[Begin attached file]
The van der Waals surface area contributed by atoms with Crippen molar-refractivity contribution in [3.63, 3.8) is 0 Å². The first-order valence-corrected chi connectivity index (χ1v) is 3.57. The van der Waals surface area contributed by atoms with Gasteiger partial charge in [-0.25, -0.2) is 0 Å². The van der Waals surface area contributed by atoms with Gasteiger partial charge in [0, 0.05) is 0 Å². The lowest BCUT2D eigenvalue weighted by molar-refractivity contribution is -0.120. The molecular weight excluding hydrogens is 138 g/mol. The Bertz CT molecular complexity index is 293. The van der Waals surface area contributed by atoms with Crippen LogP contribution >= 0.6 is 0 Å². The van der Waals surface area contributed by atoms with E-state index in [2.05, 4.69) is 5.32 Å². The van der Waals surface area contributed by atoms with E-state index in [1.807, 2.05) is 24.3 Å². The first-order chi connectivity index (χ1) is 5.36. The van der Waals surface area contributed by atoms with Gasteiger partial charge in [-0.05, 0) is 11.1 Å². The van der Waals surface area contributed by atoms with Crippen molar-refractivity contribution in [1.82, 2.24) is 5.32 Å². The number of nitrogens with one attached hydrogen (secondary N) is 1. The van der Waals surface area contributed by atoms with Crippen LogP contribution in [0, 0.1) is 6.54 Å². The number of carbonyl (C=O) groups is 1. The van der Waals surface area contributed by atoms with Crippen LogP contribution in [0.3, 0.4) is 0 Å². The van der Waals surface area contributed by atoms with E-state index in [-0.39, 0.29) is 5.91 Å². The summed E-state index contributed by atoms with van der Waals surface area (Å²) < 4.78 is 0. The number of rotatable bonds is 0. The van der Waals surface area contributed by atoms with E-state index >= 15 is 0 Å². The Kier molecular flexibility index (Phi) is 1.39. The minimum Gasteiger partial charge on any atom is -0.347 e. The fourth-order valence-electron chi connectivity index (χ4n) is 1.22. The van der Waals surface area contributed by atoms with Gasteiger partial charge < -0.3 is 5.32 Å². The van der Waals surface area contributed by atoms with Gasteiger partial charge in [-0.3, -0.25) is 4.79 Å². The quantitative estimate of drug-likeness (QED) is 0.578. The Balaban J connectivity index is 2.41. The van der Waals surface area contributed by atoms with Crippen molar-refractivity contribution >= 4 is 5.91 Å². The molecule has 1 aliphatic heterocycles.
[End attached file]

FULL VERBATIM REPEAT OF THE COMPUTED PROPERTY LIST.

The van der Waals surface area contributed by atoms with Crippen molar-refractivity contribution in [3.63, 3.8) is 0 Å². The first-order valence-corrected chi connectivity index (χ1v) is 3.57. The van der Waals surface area contributed by atoms with Gasteiger partial charge in [-0.25, -0.2) is 0 Å². The van der Waals surface area contributed by atoms with Gasteiger partial charge in [0, 0.05) is 0 Å². The lowest BCUT2D eigenvalue weighted by molar-refractivity contribution is -0.120. The molecular weight excluding hydrogens is 138 g/mol. The Bertz CT molecular complexity index is 293. The van der Waals surface area contributed by atoms with Crippen LogP contribution >= 0.6 is 0 Å². The van der Waals surface area contributed by atoms with E-state index in [2.05, 4.69) is 5.32 Å². The van der Waals surface area contributed by atoms with E-state index in [1.807, 2.05) is 24.3 Å². The first-order chi connectivity index (χ1) is 5.36. The van der Waals surface area contributed by atoms with Gasteiger partial charge in [-0.05, 0) is 11.1 Å². The van der Waals surface area contributed by atoms with Crippen molar-refractivity contribution in [1.82, 2.24) is 5.32 Å². The number of nitrogens with one attached hydrogen (secondary N) is 1. The van der Waals surface area contributed by atoms with Crippen LogP contribution in [0, 0.1) is 6.54 Å². The number of carbonyl (C=O) groups is 1. The van der Waals surface area contributed by atoms with Crippen LogP contribution in [0.3, 0.4) is 0 Å². The van der Waals surface area contributed by atoms with E-state index in [-0.39, 0.29) is 5.91 Å². The summed E-state index contributed by atoms with van der Waals surface area (Å²) < 4.78 is 0. The number of rotatable bonds is 0. The van der Waals surface area contributed by atoms with E-state index >= 15 is 0 Å². The Kier molecular flexibility index (Phi) is 1.39. The minimum Gasteiger partial charge on any atom is -0.347 e. The fourth-order valence-electron chi connectivity index (χ4n) is 1.22. The van der Waals surface area contributed by atoms with Gasteiger partial charge < -0.3 is 5.32 Å². The van der Waals surface area contributed by atoms with Gasteiger partial charge in [-0.3, -0.25) is 4.79 Å². The quantitative estimate of drug-likeness (QED) is 0.578. The Balaban J connectivity index is 2.41. The van der Waals surface area contributed by atoms with Crippen molar-refractivity contribution >= 4 is 5.91 Å². The molecule has 1 aliphatic heterocycles.